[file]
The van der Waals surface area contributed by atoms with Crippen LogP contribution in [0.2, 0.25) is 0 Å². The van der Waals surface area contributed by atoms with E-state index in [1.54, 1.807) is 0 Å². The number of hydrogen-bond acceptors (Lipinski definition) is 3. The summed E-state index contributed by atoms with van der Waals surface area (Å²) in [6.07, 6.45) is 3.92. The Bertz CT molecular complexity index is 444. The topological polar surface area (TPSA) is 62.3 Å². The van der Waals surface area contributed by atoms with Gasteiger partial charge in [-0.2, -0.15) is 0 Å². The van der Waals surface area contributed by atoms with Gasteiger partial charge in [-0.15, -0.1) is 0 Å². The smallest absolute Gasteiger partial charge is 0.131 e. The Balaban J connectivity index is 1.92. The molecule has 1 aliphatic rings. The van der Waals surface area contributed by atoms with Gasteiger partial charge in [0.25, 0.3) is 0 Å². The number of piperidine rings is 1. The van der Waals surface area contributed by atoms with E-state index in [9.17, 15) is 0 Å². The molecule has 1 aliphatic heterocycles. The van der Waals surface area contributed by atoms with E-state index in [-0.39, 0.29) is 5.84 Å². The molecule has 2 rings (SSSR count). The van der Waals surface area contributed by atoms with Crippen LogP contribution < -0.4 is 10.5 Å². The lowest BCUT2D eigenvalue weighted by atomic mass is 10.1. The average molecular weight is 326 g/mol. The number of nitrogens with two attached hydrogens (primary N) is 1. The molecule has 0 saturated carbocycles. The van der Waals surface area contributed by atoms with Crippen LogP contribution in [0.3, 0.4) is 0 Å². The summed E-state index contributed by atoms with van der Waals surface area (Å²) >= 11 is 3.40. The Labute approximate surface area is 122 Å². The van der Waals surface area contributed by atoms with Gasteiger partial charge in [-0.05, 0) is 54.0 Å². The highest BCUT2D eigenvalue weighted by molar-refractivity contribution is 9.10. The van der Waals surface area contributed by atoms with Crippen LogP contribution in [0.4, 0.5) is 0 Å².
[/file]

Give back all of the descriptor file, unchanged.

The van der Waals surface area contributed by atoms with Crippen LogP contribution in [0.2, 0.25) is 0 Å². The van der Waals surface area contributed by atoms with E-state index in [1.54, 1.807) is 0 Å². The number of hydrogen-bond acceptors (Lipinski definition) is 3. The summed E-state index contributed by atoms with van der Waals surface area (Å²) in [6.07, 6.45) is 3.92. The Bertz CT molecular complexity index is 444. The topological polar surface area (TPSA) is 62.3 Å². The van der Waals surface area contributed by atoms with Gasteiger partial charge in [-0.2, -0.15) is 0 Å². The van der Waals surface area contributed by atoms with Gasteiger partial charge in [-0.15, -0.1) is 0 Å². The smallest absolute Gasteiger partial charge is 0.131 e. The Balaban J connectivity index is 1.92. The molecule has 1 aliphatic rings. The van der Waals surface area contributed by atoms with Gasteiger partial charge in [0.25, 0.3) is 0 Å². The number of piperidine rings is 1. The van der Waals surface area contributed by atoms with E-state index in [9.17, 15) is 0 Å². The molecule has 1 aliphatic heterocycles. The van der Waals surface area contributed by atoms with E-state index in [-0.39, 0.29) is 5.84 Å². The molecule has 2 rings (SSSR count). The van der Waals surface area contributed by atoms with Crippen LogP contribution < -0.4 is 10.5 Å². The lowest BCUT2D eigenvalue weighted by atomic mass is 10.1. The average molecular weight is 326 g/mol. The number of nitrogens with two attached hydrogens (primary N) is 1. The molecule has 0 saturated carbocycles. The van der Waals surface area contributed by atoms with Crippen LogP contribution in [0.3, 0.4) is 0 Å². The summed E-state index contributed by atoms with van der Waals surface area (Å²) >= 11 is 3.40. The Labute approximate surface area is 122 Å². The van der Waals surface area contributed by atoms with Gasteiger partial charge in [-0.05, 0) is 54.0 Å². The highest BCUT2D eigenvalue weighted by molar-refractivity contribution is 9.10. The van der Waals surface area contributed by atoms with Crippen LogP contribution in [0.4, 0.5) is 0 Å².